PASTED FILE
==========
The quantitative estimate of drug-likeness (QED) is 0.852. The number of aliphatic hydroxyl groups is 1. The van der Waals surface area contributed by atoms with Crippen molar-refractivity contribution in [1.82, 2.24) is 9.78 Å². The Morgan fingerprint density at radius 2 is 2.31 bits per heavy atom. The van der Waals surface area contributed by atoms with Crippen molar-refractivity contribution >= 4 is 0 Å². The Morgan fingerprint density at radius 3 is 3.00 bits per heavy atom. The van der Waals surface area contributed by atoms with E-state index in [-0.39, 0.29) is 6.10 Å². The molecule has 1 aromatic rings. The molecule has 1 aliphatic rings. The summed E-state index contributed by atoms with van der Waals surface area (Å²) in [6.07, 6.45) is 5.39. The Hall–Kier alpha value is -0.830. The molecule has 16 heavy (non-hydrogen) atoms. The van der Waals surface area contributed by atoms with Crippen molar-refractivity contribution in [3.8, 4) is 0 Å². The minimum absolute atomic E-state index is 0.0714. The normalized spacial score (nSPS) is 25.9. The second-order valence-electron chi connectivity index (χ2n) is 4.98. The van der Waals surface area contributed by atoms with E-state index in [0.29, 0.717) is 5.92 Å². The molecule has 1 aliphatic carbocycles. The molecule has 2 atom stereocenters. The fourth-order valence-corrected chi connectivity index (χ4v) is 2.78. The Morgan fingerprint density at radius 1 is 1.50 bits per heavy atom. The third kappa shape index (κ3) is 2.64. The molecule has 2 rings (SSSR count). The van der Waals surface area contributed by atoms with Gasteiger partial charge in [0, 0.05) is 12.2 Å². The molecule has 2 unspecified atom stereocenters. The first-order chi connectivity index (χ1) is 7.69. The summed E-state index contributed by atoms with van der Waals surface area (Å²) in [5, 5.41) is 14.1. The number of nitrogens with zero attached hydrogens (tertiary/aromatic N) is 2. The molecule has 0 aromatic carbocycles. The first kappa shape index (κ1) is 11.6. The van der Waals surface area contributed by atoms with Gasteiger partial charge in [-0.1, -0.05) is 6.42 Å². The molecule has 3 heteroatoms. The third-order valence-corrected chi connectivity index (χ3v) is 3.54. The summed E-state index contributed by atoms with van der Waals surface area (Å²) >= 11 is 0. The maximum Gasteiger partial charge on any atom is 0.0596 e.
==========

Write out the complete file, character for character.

The quantitative estimate of drug-likeness (QED) is 0.852. The number of aliphatic hydroxyl groups is 1. The van der Waals surface area contributed by atoms with Crippen molar-refractivity contribution in [1.82, 2.24) is 9.78 Å². The Morgan fingerprint density at radius 2 is 2.31 bits per heavy atom. The van der Waals surface area contributed by atoms with Crippen molar-refractivity contribution >= 4 is 0 Å². The Morgan fingerprint density at radius 3 is 3.00 bits per heavy atom. The van der Waals surface area contributed by atoms with E-state index in [-0.39, 0.29) is 6.10 Å². The molecule has 1 aromatic rings. The molecule has 1 aliphatic rings. The summed E-state index contributed by atoms with van der Waals surface area (Å²) in [6.07, 6.45) is 5.39. The Hall–Kier alpha value is -0.830. The molecule has 16 heavy (non-hydrogen) atoms. The van der Waals surface area contributed by atoms with Crippen molar-refractivity contribution in [3.8, 4) is 0 Å². The minimum absolute atomic E-state index is 0.0714. The normalized spacial score (nSPS) is 25.9. The second-order valence-electron chi connectivity index (χ2n) is 4.98. The van der Waals surface area contributed by atoms with E-state index in [0.29, 0.717) is 5.92 Å². The molecule has 1 aliphatic carbocycles. The molecule has 2 atom stereocenters. The fourth-order valence-corrected chi connectivity index (χ4v) is 2.78. The Morgan fingerprint density at radius 1 is 1.50 bits per heavy atom. The third kappa shape index (κ3) is 2.64. The molecule has 2 rings (SSSR count). The van der Waals surface area contributed by atoms with Gasteiger partial charge in [0, 0.05) is 12.2 Å². The molecule has 2 unspecified atom stereocenters. The first-order chi connectivity index (χ1) is 7.69. The summed E-state index contributed by atoms with van der Waals surface area (Å²) in [5, 5.41) is 14.1. The number of nitrogens with zero attached hydrogens (tertiary/aromatic N) is 2. The molecule has 0 aromatic carbocycles. The first kappa shape index (κ1) is 11.6. The van der Waals surface area contributed by atoms with Gasteiger partial charge in [-0.1, -0.05) is 6.42 Å². The molecule has 3 heteroatoms. The third-order valence-corrected chi connectivity index (χ3v) is 3.54. The summed E-state index contributed by atoms with van der Waals surface area (Å²) >= 11 is 0. The maximum Gasteiger partial charge on any atom is 0.0596 e.